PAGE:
RipTech released Volume II of its Internet Security Threat Report, which shows that Internet attacks grew at an annualized rate of 64 percent during the period between January 2002 and June 2002. The report is based on data mining and analysis of more than 11 billion firewall logs and intrusion detection systems (IDS) alerts from more than 400 companies in over 30 countries around the world. The company isolated more than one million possible attacks and more than 180,000 confirmed attacks, which were analyzed to create the report.
Highlights from the report show that 80 percent of all attacks originate from 10 countries, including the United States, Germany, South Korea, China, France, Canada, Italy, Taiwan, Great Britain, and Japan. Designated "terrorist states" with the most cyber-attack activity include Iran, Pakistan, Egypt, Kuwait, and Indonesia.
The report shows that 70 percent of power and energy companies suffered severe attacks. Public companies were twice as likely to suffer attacks than were nonprofit and government entities combined. Highly aggressive attacks were 26 times more likely to be successful than were moderately aggressive attacks, and 99.9 percent of all attacks focused on only 20 services. In addition, the report reveals that some attacks that appear to be the Code Red worm had originated from UNIX systems. Since Code Red isn't designed to run on UNIX platforms, RipTech thinks this indicates that attackers are using the Code Red worm to help disguise their attacks.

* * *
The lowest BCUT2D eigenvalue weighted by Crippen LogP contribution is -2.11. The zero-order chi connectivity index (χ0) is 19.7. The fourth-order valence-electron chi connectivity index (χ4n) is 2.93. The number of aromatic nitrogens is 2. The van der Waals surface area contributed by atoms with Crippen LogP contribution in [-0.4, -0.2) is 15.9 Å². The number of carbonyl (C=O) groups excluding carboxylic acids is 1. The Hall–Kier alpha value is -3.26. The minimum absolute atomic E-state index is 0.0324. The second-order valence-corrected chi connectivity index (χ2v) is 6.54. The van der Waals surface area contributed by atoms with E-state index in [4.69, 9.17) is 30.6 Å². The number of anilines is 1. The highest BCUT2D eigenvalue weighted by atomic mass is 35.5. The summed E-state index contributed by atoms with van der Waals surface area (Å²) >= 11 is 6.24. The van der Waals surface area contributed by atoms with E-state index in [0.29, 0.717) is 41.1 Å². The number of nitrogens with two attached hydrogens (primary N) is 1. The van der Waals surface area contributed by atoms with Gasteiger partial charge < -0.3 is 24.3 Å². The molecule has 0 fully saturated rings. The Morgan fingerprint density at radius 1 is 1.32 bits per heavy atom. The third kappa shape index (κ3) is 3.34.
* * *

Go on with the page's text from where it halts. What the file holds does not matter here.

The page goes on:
Amit Yoran, president and CEO of Riptech, said that, "Volume II of the Internet Security Threat Report represents the most detailed analysis of cyber security trend activity ever performed and released to the public." Copies of the report are available by request at the RipTech Web site.